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Series win Down Under ‘one of biggest challenges in rugby’, says Ireland skipper

Ireland have not won a Test series in Australia since 1979.

Ireland captain Peter O’Mahony reckons a series win in Australia would rank alongside his team’s Grand Slam success.

The Six Nations champions’ 26-21 victory in Melbourne last weekend set up a winner-takes-all finale against the Wallabies at a sold-out Allianz Stadium in Sydney on Saturday.

Sean Cronin missed training on the eve of the game and, although the Irish Rugby Football Union insists the Leinster man’s workload is being managed, Munster hooker Niall Scannell is on standby.

Cronin’s inclusion in the team is one of five changes from head coach Joe Schmidt, who has brought in Bundee Aki, Jacob Stockdale, Jack Conan and Jack McGrath, with Leinster fly-half Ross Byrne primed for his international debut off the bench.

It is the final game of a hugely successful season for Schmidt’s team and O’Mahony says his players are ready for one last push to end a 39-year wait for a series win over one of the southern hemisphere’s big three.

“It has to be right up there,” he said of the task at hand.

“None of this group has done it. The last time we won a Test here (before last weekend) was 1979, so that says enough of how hard it is to win over here.

“To talk about winning a series over here is up there with one of the biggest challenges in world rugby.

“We want to go and win (on Saturday) but we know we’ve got to get our process right and our performance is paramount. If we don’t put in a good performance, we could be well beaten by 30 or 40 points if we’re not on the ball.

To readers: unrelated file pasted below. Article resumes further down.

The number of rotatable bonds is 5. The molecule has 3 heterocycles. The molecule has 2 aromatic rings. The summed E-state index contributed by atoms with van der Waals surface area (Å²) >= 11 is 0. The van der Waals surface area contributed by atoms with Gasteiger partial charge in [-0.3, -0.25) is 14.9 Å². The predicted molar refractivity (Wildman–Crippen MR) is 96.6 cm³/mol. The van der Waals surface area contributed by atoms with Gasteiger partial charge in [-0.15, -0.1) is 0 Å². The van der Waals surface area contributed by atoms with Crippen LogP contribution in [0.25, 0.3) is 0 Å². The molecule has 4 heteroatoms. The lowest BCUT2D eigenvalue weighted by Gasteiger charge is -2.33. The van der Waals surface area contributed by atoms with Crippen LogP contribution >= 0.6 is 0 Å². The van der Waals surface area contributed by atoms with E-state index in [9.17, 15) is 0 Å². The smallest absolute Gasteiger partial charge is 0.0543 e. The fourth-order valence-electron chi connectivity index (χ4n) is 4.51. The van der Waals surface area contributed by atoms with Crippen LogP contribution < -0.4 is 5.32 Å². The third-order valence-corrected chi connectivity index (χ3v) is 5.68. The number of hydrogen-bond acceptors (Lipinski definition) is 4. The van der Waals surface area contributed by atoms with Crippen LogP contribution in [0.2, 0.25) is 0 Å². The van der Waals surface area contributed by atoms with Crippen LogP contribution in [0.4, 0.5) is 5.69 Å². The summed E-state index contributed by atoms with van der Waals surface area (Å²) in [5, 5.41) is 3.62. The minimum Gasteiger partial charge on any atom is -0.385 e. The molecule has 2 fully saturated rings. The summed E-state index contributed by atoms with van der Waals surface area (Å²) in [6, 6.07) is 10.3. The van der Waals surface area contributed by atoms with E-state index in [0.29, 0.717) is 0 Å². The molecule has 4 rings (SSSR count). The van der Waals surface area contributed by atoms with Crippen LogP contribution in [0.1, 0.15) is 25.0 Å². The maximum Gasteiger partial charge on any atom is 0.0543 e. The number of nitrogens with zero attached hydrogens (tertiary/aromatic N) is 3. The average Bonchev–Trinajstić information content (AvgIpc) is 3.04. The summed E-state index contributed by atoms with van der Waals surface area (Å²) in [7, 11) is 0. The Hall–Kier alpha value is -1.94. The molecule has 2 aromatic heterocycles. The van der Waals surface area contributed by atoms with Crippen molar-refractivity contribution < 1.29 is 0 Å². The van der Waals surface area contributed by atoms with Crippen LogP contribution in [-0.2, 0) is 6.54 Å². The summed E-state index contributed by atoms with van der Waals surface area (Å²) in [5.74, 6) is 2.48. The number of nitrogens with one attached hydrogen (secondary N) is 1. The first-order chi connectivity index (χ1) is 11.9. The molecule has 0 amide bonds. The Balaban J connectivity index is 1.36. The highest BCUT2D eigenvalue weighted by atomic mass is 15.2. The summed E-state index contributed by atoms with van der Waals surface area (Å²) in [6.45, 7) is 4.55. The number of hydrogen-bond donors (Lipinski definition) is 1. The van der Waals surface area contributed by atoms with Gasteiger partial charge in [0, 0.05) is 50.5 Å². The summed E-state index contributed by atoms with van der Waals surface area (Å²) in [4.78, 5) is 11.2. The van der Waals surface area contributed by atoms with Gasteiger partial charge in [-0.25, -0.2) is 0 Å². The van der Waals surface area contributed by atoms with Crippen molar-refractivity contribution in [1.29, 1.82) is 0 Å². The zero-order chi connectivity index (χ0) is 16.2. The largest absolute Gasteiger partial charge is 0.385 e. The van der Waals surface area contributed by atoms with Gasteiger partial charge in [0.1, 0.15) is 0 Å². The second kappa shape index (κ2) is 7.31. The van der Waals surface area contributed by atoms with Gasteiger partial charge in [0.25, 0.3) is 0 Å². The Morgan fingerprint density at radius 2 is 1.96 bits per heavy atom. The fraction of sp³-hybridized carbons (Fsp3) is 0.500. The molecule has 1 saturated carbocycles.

“There is that fear factor for us that if you’re not good, they could put a lot of points on us.”

Schmidt said on Thursday that his team would need their best performance of the season to emerge triumphant, and O’Mahony echoed those sentiments.

There were things we did a lot better last week that are going to have to step up again this week because we know how proud Australia are. Peter O'Mahony

“We need to build on our performance from last week, and that’s the main priority for us,” he said.

“There were things we did a lot better last week that are going to have to step up again this week because we know how proud Australia are.

“Their record at home is incredible and a team of their calibre, their performances… we have no doubt it’s going to be one of the best they’ve put in all year.

“We know we have to match that and go beyond if we want to get a win.”

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Australia coach Michael Cheika made two changes to his side, with Nick Phipps replacing the injured Will Genia and Lukhan Tui coming in for Caleb Timu.

Wallabies captain Michael Hooper is confident his team can close out the series at the second attempt.

“As a stand-alone match, this is really exciting,” he said. “That’s the unique thing about this June series – it’s a three-game shootout, really.

“We can come here and have a deciding game and be a fantastic spectacle. We have talked it up being a Grand Final, so yeah, it’s going to be tough on the field.

“But just the buzz around, you look at your phone and people are messaging in, excited about the game, trying to snag a ticket or two. That’s great for us as players and I am sure the people will enjoy it.”

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